Fuzzy civics: Teachers don't value knowledge
I learned about separation of powers, checks and balances and the three separate and equal branches of government -- executive, legislative and judicial -- in eighth grade.
When the president signs an executive order because he can't persuade Congress to pass a law, when pundits claim the U.S. Supreme Court isn't the supreme authority on interpreting the Constitution, I think back to the Constitution Test, which we had to pass to get into high school. It's useful stuff.
But only 23 percent of public school teachers see"knowledge of social, political, and civic institutions” as one of the three primary aims of civic education, according to a RAND survey conducted in late 2021. Only 41 percent put "knowledge of citizens’ rights and responsibilities” in the top three.
"What teachers do seem to embrace is a vision of civic education which looks a lot like a content-free celebration of self-actualization," writes Rick Hess, who analyzes the RAND survey in Forbes. It's fuzzy civics.
The most commonly cited aim for civic education, endorsed by two-thirds of teachers, is “promoting students’ critical and independent thinking.” The only other aim named by even half of teachers was “developing students’ skills and competencies in conflict resolution.”
. . . Meanwhile, just 11 percent of educators thought a top-three priority was developing students’ capacity to defend their point of view and only 4 percent said the same of preparing students for future political engagement. . . . If civic education doesn’t involve preparing students to defend their views or engage responsibly in democratic decision-making, just what kind of critical thinking does it entail?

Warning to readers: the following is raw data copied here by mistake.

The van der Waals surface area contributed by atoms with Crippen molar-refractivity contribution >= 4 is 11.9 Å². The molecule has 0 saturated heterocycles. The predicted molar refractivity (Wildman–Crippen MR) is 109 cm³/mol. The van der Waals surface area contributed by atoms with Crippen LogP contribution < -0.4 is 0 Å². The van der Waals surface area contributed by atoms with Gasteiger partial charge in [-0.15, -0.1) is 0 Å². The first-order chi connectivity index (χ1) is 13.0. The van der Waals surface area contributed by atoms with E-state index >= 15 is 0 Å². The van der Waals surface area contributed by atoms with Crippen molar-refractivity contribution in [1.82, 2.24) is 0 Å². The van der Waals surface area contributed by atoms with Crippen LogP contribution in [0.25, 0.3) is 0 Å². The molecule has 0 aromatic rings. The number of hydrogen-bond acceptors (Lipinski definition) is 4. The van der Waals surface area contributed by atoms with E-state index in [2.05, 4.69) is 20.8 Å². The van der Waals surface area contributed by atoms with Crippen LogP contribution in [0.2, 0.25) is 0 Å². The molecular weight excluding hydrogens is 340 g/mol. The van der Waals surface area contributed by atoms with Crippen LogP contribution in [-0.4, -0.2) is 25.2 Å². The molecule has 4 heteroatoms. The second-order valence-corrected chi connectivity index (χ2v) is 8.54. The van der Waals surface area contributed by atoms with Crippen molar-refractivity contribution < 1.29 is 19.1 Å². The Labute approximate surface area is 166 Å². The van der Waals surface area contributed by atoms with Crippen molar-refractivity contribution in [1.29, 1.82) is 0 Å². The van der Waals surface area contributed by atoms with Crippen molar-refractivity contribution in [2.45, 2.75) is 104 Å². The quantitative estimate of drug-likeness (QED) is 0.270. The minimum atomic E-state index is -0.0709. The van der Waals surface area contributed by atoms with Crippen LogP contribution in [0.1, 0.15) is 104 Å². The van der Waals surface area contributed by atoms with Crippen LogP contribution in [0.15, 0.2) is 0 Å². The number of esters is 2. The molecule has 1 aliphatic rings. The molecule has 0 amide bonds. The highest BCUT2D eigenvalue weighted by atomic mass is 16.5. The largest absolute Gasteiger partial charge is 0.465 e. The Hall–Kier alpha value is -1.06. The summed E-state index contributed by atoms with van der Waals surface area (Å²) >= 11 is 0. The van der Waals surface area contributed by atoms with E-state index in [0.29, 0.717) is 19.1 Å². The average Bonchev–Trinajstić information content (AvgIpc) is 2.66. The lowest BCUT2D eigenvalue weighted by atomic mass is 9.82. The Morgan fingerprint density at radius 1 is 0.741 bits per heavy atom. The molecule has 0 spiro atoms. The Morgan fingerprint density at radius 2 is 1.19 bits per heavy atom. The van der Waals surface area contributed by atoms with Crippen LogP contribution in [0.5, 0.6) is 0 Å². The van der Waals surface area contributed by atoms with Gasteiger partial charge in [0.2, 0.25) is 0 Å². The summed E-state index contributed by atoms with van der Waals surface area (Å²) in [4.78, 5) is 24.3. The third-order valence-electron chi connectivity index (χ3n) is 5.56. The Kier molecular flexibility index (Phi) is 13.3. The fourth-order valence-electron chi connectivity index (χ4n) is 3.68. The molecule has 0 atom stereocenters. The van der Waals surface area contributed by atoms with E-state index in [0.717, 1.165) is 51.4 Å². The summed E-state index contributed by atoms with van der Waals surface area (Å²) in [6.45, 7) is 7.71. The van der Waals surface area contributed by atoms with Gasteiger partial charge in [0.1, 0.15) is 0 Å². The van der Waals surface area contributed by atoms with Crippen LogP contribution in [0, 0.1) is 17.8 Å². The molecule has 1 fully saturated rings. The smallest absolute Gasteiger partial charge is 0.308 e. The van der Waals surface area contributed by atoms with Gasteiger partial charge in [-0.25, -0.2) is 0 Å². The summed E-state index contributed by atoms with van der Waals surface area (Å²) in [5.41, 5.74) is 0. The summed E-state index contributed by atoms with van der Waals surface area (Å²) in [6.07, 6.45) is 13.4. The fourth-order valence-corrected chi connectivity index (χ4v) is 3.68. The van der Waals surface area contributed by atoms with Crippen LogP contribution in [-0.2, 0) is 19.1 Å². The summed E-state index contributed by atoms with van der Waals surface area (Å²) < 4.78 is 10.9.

Few teachers see their job as promoting environmental or anti-racist activism, the survey showed.
But students will not be prepared to "engage in crucial debates regarding the proper size of government, the role of the courts, or the right way to balance democratic participation against concerns for election integrity," writes Hess. Thinking about these issues requires "historical understanding and substantive knowledge."
Colorado's state education board voted 4-3 last week to reject American Birthright, a set of K–12 social studies standards, that the Democratic majority said was too conservative, reports Erica Meltzer on Chalkbeat.
“These standards are too extreme for the state of Colorado,” said Democratic board member Lisa Escárcega, explaining her vote against the American Birthright standards.
American Birthright calls out project-based learning, inquiry-based learning, social emotional learning, current events, civic engagement, and any teaching that promotes diversity, equity, inclusion, or social justice as harmful to learning.
. . . Republican board member Joyce Rankin countered that students aren’t getting the grounding in facts they need to engage in more advanced thinking. Rankin described the results of word searches she had done on Colorado civics standards and American Birthright.
American Birthright is a project of the Civics Alliance, a coalition "formed to oppose a “new civics” more centered on global citizenship and activism than on understanding American ideals and responsibilities," writes Meltzer.
The National Association of Scholars, which helped create the standards, issued a statement saying, "Colorado’s board members have paved the way for American Birthright to be considered equally seriously in states around the nation—and to be adopted."